How to clean old coins without damaging them

How to clean old coins without damaging them

Coin collecting has become a popular hobby for many. Lovers of numismatics usually resort to the trade and exchange of old coins and, of course, to their conservation.

For this, it is necessary to clean them frequently and be very careful to preserve them in the best way, avoiding oxidation and wear, because in the long run they can also multiply their value.

The handling of these coins must be done very delicately, with the intention of preventing them from deteriorating over time. Avoiding leaving marks and using the right cleaning tools can be a good idea if you intend to use them as an investment object for the future over time.

These are some of the techniques you can follow if you want to preserve and clean them properly to keep them in perfect condition:

Neutral soap: it will only be necessary for it to have a neutral pH and use warm distilled water to clean your coins with soap. The best option is to soak them for half an hour and, after this time, dry them with a soft towel.

Vinegar: putting the coins in a basin with warm water and 50% white vinegar is also a good option to clean rust stains, leaving them to rest for half an hour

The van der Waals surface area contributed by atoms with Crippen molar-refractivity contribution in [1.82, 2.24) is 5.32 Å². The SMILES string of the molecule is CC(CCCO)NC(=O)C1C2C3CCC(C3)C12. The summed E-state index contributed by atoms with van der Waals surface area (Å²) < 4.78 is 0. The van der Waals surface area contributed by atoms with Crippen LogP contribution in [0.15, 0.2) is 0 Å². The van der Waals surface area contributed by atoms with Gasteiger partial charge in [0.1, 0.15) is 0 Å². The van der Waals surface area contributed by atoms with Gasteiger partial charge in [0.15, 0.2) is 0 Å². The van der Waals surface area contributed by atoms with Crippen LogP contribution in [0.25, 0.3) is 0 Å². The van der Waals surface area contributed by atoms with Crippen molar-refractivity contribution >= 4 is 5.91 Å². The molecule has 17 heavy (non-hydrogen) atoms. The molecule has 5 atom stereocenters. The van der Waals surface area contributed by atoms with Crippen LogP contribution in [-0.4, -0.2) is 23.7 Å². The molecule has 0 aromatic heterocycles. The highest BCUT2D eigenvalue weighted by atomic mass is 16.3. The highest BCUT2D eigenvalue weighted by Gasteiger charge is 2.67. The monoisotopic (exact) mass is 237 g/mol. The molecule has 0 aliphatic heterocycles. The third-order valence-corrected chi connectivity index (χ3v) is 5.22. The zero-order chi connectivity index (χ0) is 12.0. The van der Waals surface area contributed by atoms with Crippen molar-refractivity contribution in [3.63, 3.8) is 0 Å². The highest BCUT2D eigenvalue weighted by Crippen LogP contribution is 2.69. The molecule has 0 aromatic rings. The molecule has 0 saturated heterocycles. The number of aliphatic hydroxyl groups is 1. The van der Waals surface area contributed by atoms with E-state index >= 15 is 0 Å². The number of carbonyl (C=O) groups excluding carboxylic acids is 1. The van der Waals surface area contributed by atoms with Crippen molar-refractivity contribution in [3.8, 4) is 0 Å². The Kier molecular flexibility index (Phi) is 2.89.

Salt and alcohol: the mixture of three tablespoons of salt and a glass and a half of alcohol works as a good cleaning product, although it can last several days, since it is necessary to wait until the dirt has come off

Baking soda: mixing baking soda with lemon juice, inserting the coins and cleaning them with a soft brush can also help preserve them better and keep them looking good

Olive oil: it is very effective when it comes to cleaning copper and bronze coins. Then you just have to let them dry. If done carefully, the coins should not be damaged.

To do this, it will be key to use the right utensils that allow you to clean the coins without damaging them in any way. This is the case of objects such as the fiberglass brush, which will allow you to remove the soil from the recently dug up (as long as they do not have a patina because we will damage it). Another option is to use a soft eraser to erase the stains, as long as they are not rust.

Also, trying to avoid exposing coins to humidity and extreme temperatures, protecting them in albums, plastic sleeves, cartons or trays, and using lacquer to prevent oxidation can be good ideas to consider if you want to try to extend the life of your coins.

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